- The VIX volatility index came under manipulation allegations by a whistleblower
- Open interest in VIX futures has increased dramatically since the 2007-08 crisis
- A loss in confidence in the VIX might lead to a market selloff, USD could benefit
What will drive longer-term FX market trends? See our forecasts here.
The VIX volatility index has gained much attention lately. Last week, it surged to a more than 2-year high as aggressive risk aversion at one point led the S&P 500 to correct more than 10 percent. Now, there popped up more news about the market’s favorite “uncertainty index”, and this time it wasn’t related to price action.
An anonymous whistleblower submitted a letter to the SEC alleging that CBOE’s VIX is a target of a “manipulation scheme”. This person claimed that a “flaw allows trading firms…to move the VIX…by simply posting quotes on S&P options and without needing to physically engage in any trading or deploying any capital”. In addition, it was professed that last week’s market turmoil was partially driven by this scheme.
Lawyers have said that the whistleblower held senior positions at some of the largest investment firms in the world. The Chicago Board of Options Exchange dismissed the claims saying that “This letter is replete with inaccurate statements…including a fundamental misunderstanding of the relationship between the VIX Index, VIX futures.”
This is not the first time the index has come under scrutiny. In 2017, a paper published by University of Texas professor John Griffin and Amin Shams hypothesized that the VIX is vulnerable to manipulation. If the SEC were to dig into the recent allegations and find something that proves the argument, the credibility of the volatility index might be placed into jeopardy.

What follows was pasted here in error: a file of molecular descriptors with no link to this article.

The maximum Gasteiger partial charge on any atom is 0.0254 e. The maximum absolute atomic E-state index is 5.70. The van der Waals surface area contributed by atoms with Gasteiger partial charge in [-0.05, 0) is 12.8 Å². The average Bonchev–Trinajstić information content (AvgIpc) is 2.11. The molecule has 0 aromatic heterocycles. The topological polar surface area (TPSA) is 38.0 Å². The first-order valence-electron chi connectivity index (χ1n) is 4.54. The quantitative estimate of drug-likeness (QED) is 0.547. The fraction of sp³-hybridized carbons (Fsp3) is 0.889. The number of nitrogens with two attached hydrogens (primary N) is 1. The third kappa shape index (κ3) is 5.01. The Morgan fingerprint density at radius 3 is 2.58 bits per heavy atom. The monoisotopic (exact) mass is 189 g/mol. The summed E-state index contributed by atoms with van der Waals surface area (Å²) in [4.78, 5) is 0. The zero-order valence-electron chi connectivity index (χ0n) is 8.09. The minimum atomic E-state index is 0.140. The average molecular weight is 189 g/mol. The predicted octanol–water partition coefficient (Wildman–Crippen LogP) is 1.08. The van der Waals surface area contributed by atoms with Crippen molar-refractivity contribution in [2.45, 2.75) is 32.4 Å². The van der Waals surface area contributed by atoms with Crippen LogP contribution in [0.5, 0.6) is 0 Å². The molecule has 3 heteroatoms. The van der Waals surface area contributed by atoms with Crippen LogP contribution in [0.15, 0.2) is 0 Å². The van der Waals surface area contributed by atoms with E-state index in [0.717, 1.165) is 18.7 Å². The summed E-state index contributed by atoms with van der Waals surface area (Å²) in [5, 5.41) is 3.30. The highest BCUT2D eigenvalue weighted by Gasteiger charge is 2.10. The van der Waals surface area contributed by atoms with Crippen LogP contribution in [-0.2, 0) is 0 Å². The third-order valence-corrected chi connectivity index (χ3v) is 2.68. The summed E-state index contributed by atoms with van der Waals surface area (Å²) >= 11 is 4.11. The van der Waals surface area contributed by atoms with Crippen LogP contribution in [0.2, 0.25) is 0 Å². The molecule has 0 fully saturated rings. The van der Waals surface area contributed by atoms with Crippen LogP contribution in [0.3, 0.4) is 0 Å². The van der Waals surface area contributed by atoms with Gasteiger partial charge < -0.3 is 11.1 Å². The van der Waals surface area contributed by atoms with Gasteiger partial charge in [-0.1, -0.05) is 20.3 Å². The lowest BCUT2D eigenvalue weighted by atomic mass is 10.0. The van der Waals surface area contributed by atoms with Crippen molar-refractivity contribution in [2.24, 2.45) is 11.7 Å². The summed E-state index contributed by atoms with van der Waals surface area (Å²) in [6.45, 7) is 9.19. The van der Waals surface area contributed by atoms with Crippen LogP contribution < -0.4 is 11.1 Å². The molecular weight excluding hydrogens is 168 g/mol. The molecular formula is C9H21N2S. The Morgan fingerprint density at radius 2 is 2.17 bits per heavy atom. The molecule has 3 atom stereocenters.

This could have broader market implications. Starting with the most relevant side of things, there are a wide range of VIX-related derivatives including futures, exchange traded funds (ETFs), and exchange traded notes (ETNs). As a proxy, we will look at VIX futures to gauge how popular they are. Market exposure here has been increasing since the Global Financial Crisis of 2008. Since then, open interest gained over 7,000% from 34k to 250 million (see chart below).
A sudden loss of confidence in the VIX, which the aforementioned products are derived from, could produce a mass selloff for those holding said tools for fear that they could become worthless. The nearest place of safety for investors to park their cash would end up being the most liquid of financial instruments. Most likely, these are the US Dollar and US Treasury bonds.
A trading environment that was similar to what was just outlined occurred during the 2007-08 crisis. During this time, the US Dollar soared as local bond yields fell amidst wide panic and risk aversion. Anti-risk assets like the Japanese Yen also scored gains while more pro-sentiment currencies like the Australian Dollar tumbled.
The severity of a market selloff that happens due to a loss of confidence in the VIX depends on aggregate exposure to risk. While it is difficult to count it given the plethora of instruments available, we can get a gauge of how it is like by using VIX futures as a proxy. Needless to say, open interest growth here has been nothing short of impressive. This hints that a mass selloff of VIX-based assets can carry severe consequences for financial markets as a whole.